This impression is reinforced through globalization. After all, so the argument, with globalization many processes have become standardized over the past thirty years. The internet and the use of English as the international language of commerce and business seem to support this trend towards standardization not only in production, but also in management processes. This observation is further reinforced by the fact that many companies around the globe use the same international banks, apply the same accounting methods, use the same computer systems and software, work with the same ISO standards, produce products in one global location for other markets elsewhere, and interact more frequently with international business partners who pursue similar objectives and who are driven by the same motivators; namely, reducing costs and maximizing profits (Cox, 2001; Gibson, 2000; Harris & Moran, 1996; Hoecklin, 1995; Hofstede, 1991, 2001, 2010; Oetzel, 2009; Schneider & Barsoux, 2003; Trompenaars & Hampden-Turner, 1998).

Theodore Levitt (1983) is credited with first coining the term globalization and arguing that standardization is the most effective and efficient means to conduct business around the world. Many large international corporations sought to do just that in the 1980s. But it was soon realized that local customers did not always prefer such standardized global products which is why companies like McDonald’s or CNN went local. About the same time, it became apparent that ad campaigns have to be adjusted locally as well (Harris & Moran, 1996; Hofstede, 2001, 2010; Schneider & Baroux, 2003; Trompenaars & Hampden-Turner, 1998).

So can one truly claim that the world of business is not influenced by culture? Those who argue in this direction claim that a professional business culture has evolved around the globe that is essentially independent of local cultural influences.1 If this assumption is correct, then it is possible to explain the communicative behavior one’s counterpart solely on the basis of individual personality traits without assuming that a person’s culture might also have an impact on a person’s communicative behavior. People tend to look for what they expect to see and then to interpret this information from that perspective (Hinner, 2005). For example, in the European Middle Ages before the discovery of germs and viruses, illnesses we now know to be caused by such pathogens were said to have been caused by witchcraft. That is why the focus was on identifying witches back then and not on trying to cure the actual ailment. So if one considers culture to be irrelevant in the world of business, then one will also interpret information from a perspective that ignores culture as a possible cause.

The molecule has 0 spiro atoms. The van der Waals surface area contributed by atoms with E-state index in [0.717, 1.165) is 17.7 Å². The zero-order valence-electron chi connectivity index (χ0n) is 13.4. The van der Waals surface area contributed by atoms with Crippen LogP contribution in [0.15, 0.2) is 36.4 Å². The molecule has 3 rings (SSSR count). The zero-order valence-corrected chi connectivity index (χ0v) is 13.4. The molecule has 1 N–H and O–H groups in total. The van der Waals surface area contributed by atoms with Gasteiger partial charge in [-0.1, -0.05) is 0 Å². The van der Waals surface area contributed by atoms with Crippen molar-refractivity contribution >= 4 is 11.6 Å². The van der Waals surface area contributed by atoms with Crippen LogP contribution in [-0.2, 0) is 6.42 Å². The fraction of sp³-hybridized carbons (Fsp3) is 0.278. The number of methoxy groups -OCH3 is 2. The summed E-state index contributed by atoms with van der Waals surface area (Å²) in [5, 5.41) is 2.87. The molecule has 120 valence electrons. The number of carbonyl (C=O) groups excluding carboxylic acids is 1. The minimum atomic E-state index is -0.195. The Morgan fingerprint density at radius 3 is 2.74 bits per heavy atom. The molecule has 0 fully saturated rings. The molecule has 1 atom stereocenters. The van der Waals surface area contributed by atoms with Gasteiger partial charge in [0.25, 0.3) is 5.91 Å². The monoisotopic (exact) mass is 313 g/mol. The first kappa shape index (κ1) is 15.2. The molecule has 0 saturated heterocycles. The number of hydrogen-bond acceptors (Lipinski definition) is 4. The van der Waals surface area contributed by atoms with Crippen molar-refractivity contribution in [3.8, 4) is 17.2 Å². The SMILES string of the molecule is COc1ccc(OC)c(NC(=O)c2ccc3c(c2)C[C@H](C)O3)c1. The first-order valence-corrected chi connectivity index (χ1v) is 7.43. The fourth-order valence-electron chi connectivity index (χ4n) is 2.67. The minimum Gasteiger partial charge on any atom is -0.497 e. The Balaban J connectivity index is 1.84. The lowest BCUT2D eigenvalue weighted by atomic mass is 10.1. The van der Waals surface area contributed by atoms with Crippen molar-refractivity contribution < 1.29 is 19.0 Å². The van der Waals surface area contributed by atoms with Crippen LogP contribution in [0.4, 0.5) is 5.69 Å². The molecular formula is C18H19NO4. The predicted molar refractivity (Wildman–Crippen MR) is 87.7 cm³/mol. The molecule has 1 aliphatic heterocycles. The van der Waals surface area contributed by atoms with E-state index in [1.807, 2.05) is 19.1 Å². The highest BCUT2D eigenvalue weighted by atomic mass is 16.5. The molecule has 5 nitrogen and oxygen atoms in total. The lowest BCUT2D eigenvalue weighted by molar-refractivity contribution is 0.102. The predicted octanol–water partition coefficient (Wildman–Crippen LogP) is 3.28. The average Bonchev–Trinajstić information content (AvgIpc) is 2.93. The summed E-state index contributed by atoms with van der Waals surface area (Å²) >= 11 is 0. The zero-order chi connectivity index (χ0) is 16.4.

If, however, one assumes that human beings are also influenced by culture in the world of business, then one can postulate that their communicative behavior is also influenced by their culture. After all, human interaction calls for specific patterns of behavior, norms, etc. which regulate such interaction and communication. Rules of etiquette, for example, guide the way specific interactors greet one another ← 14 | 15 → in specific situations so that anyone familiar with these rules will know who initiates the greeting, what verbal messages are exchanged, what gestures accompany the verbal messages, how the ritual is drawn to a close, and how to interpret that encounter (Adler & Rodman, 2003; Bovée & Thill, 2010; DeFleur, Kearney, & Plax, 1998; DeVito, 2006; Gamble & Gamble, 2005; Hinner, 2007; Klopf, 1998; Lustig & Koester, 2006; Oetzel, 2009; Tubbs & Moss, 2003). Familiarity with such rituals will allow the interactors to predict approximately how such a ritual is conducted, i.e. what scripts and schemata are appropriate for and apply to what situations with what interactors (Hinner, 2013). Scripts are the general idea “of how some event should play out or unfold; it’s the rules governing events and their sequences” (DeVito, 2006, p. 59). Schemata are the mental templates that help people organize the information they perceive and give what they have perceived meaning (DeFleur, Keraney, & Plax, 1998). Scripts and schemata function as knowledge structures and, thus, act as frames of reference (DeVito, 2006; DeFleur et al, 1998; Hewes & Planalp, 1987).